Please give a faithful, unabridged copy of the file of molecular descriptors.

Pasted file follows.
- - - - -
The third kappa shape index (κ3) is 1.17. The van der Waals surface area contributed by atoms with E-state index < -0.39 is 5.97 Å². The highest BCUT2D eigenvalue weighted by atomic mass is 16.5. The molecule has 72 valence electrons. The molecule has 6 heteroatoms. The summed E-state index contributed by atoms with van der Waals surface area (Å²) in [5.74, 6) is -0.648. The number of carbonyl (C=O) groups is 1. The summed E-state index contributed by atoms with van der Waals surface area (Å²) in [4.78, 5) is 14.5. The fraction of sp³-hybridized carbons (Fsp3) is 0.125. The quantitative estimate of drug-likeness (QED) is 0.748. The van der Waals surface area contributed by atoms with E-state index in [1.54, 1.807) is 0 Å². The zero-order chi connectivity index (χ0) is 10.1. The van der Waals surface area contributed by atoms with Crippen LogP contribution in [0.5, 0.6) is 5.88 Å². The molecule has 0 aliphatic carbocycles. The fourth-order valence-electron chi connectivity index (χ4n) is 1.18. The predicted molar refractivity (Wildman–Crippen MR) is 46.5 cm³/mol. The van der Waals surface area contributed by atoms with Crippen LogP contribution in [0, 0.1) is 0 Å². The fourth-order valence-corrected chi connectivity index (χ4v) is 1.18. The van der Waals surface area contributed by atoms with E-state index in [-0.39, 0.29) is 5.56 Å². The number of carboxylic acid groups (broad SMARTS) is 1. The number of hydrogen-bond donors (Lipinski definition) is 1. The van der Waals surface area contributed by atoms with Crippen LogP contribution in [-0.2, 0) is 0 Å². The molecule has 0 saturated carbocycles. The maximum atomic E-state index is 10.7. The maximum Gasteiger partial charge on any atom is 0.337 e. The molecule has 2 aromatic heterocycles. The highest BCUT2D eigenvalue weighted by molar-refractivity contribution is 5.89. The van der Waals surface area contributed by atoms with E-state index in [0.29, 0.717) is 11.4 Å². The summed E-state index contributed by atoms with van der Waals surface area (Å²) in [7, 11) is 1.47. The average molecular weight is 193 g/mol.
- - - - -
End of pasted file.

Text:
The third kappa shape index (κ3) is 1.17. The van der Waals surface area contributed by atoms with E-state index < -0.39 is 5.97 Å². The highest BCUT2D eigenvalue weighted by atomic mass is 16.5. The molecule has 72 valence electrons. The molecule has 6 heteroatoms. The summed E-state index contributed by atoms with van der Waals surface area (Å²) in [5.74, 6) is -0.648. The number of carbonyl (C=O) groups is 1. The summed E-state index contributed by atoms with van der Waals surface area (Å²) in [4.78, 5) is 14.5. The fraction of sp³-hybridized carbons (Fsp3) is 0.125. The quantitative estimate of drug-likeness (QED) is 0.748. The van der Waals surface area contributed by atoms with E-state index in [1.54, 1.807) is 0 Å². The zero-order chi connectivity index (χ0) is 10.1. The van der Waals surface area contributed by atoms with Crippen LogP contribution in [0.5, 0.6) is 5.88 Å². The molecule has 0 aliphatic carbocycles. The fourth-order valence-electron chi connectivity index (χ4n) is 1.18. The predicted molar refractivity (Wildman–Crippen MR) is 46.5 cm³/mol. The van der Waals surface area contributed by atoms with Crippen LogP contribution in [0, 0.1) is 0 Å². The fourth-order valence-corrected chi connectivity index (χ4v) is 1.18. The van der Waals surface area contributed by atoms with E-state index in [-0.39, 0.29) is 5.56 Å². The number of carboxylic acid groups (broad SMARTS) is 1. The number of hydrogen-bond donors (Lipinski definition) is 1. The van der Waals surface area contributed by atoms with Crippen LogP contribution in [-0.2, 0) is 0 Å². The molecule has 0 saturated carbocycles. The maximum atomic E-state index is 10.7. The maximum Gasteiger partial charge on any atom is 0.337 e. The molecule has 2 aromatic heterocycles. The highest BCUT2D eigenvalue weighted by molar-refractivity contribution is 5.89. The van der Waals surface area contributed by atoms with E-state index in [0.29, 0.717) is 11.4 Å². The summed E-state index contributed by atoms with van der Waals surface area (Å²) in [7, 11) is 1.47. The average molecular weight is 193 g/mol.